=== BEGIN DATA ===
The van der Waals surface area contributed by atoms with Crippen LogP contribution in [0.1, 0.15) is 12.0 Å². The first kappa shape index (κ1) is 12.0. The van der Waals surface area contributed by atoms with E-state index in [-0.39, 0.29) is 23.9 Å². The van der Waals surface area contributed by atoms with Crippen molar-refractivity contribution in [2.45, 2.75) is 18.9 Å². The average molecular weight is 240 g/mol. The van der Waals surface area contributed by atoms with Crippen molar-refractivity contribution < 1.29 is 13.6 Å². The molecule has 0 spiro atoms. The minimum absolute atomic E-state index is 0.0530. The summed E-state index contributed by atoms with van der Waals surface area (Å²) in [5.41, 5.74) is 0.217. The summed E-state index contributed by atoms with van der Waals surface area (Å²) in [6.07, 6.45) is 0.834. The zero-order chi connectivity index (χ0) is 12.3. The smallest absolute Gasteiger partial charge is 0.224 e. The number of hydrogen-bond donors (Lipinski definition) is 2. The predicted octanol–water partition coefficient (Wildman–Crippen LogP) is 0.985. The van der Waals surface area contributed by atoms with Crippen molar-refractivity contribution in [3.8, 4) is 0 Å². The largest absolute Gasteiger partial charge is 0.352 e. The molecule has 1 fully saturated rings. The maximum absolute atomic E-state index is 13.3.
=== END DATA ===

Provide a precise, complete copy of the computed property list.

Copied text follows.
The van der Waals surface area contributed by atoms with Crippen LogP contribution in [0.1, 0.15) is 12.0 Å². The first kappa shape index (κ1) is 12.0. The van der Waals surface area contributed by atoms with E-state index in [-0.39, 0.29) is 23.9 Å². The van der Waals surface area contributed by atoms with Crippen molar-refractivity contribution in [2.45, 2.75) is 18.9 Å². The average molecular weight is 240 g/mol. The van der Waals surface area contributed by atoms with Crippen molar-refractivity contribution < 1.29 is 13.6 Å². The molecule has 0 spiro atoms. The minimum absolute atomic E-state index is 0.0530. The summed E-state index contributed by atoms with van der Waals surface area (Å²) in [5.41, 5.74) is 0.217. The summed E-state index contributed by atoms with van der Waals surface area (Å²) in [6.07, 6.45) is 0.834. The zero-order chi connectivity index (χ0) is 12.3. The smallest absolute Gasteiger partial charge is 0.224 e. The number of hydrogen-bond donors (Lipinski definition) is 2. The predicted octanol–water partition coefficient (Wildman–Crippen LogP) is 0.985. The van der Waals surface area contributed by atoms with Crippen molar-refractivity contribution in [3.8, 4) is 0 Å². The largest absolute Gasteiger partial charge is 0.352 e. The molecule has 1 fully saturated rings. The maximum absolute atomic E-state index is 13.3.